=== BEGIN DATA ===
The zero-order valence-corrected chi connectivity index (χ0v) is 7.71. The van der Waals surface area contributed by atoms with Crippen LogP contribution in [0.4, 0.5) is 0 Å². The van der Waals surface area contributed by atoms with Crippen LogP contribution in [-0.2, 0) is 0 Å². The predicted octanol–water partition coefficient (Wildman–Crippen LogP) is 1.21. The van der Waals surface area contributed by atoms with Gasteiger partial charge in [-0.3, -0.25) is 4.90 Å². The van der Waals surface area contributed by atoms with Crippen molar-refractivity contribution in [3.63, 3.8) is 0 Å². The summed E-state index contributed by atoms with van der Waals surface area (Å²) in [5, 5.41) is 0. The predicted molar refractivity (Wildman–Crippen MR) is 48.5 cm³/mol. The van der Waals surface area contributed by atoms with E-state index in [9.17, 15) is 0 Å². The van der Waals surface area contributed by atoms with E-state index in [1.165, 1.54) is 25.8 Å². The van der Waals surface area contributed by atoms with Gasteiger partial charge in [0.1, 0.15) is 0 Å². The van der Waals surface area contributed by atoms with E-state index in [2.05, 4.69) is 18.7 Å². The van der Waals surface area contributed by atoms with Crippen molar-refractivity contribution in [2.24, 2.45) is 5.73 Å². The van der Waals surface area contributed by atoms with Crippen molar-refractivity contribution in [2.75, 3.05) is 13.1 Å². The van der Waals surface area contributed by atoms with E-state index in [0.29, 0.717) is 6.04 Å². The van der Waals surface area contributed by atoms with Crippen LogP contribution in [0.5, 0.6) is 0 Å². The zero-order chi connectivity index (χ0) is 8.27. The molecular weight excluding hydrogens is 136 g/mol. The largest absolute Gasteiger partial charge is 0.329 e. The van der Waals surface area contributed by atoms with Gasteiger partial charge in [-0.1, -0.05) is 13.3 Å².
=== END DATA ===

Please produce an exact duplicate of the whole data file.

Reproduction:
The zero-order valence-corrected chi connectivity index (χ0v) is 7.71. The van der Waals surface area contributed by atoms with Crippen LogP contribution in [0.4, 0.5) is 0 Å². The van der Waals surface area contributed by atoms with Crippen LogP contribution in [-0.2, 0) is 0 Å². The predicted octanol–water partition coefficient (Wildman–Crippen LogP) is 1.21. The van der Waals surface area contributed by atoms with Gasteiger partial charge in [-0.3, -0.25) is 4.90 Å². The van der Waals surface area contributed by atoms with Crippen molar-refractivity contribution in [3.63, 3.8) is 0 Å². The summed E-state index contributed by atoms with van der Waals surface area (Å²) in [5, 5.41) is 0. The predicted molar refractivity (Wildman–Crippen MR) is 48.5 cm³/mol. The van der Waals surface area contributed by atoms with E-state index in [9.17, 15) is 0 Å². The van der Waals surface area contributed by atoms with E-state index in [1.165, 1.54) is 25.8 Å². The van der Waals surface area contributed by atoms with Gasteiger partial charge in [0.1, 0.15) is 0 Å². The van der Waals surface area contributed by atoms with E-state index in [2.05, 4.69) is 18.7 Å². The van der Waals surface area contributed by atoms with Crippen molar-refractivity contribution in [2.24, 2.45) is 5.73 Å². The van der Waals surface area contributed by atoms with Crippen molar-refractivity contribution in [2.75, 3.05) is 13.1 Å². The van der Waals surface area contributed by atoms with E-state index in [0.29, 0.717) is 6.04 Å². The van der Waals surface area contributed by atoms with Crippen LogP contribution in [0.5, 0.6) is 0 Å². The zero-order chi connectivity index (χ0) is 8.27. The molecular weight excluding hydrogens is 136 g/mol. The largest absolute Gasteiger partial charge is 0.329 e. The van der Waals surface area contributed by atoms with Gasteiger partial charge in [-0.1, -0.05) is 13.3 Å².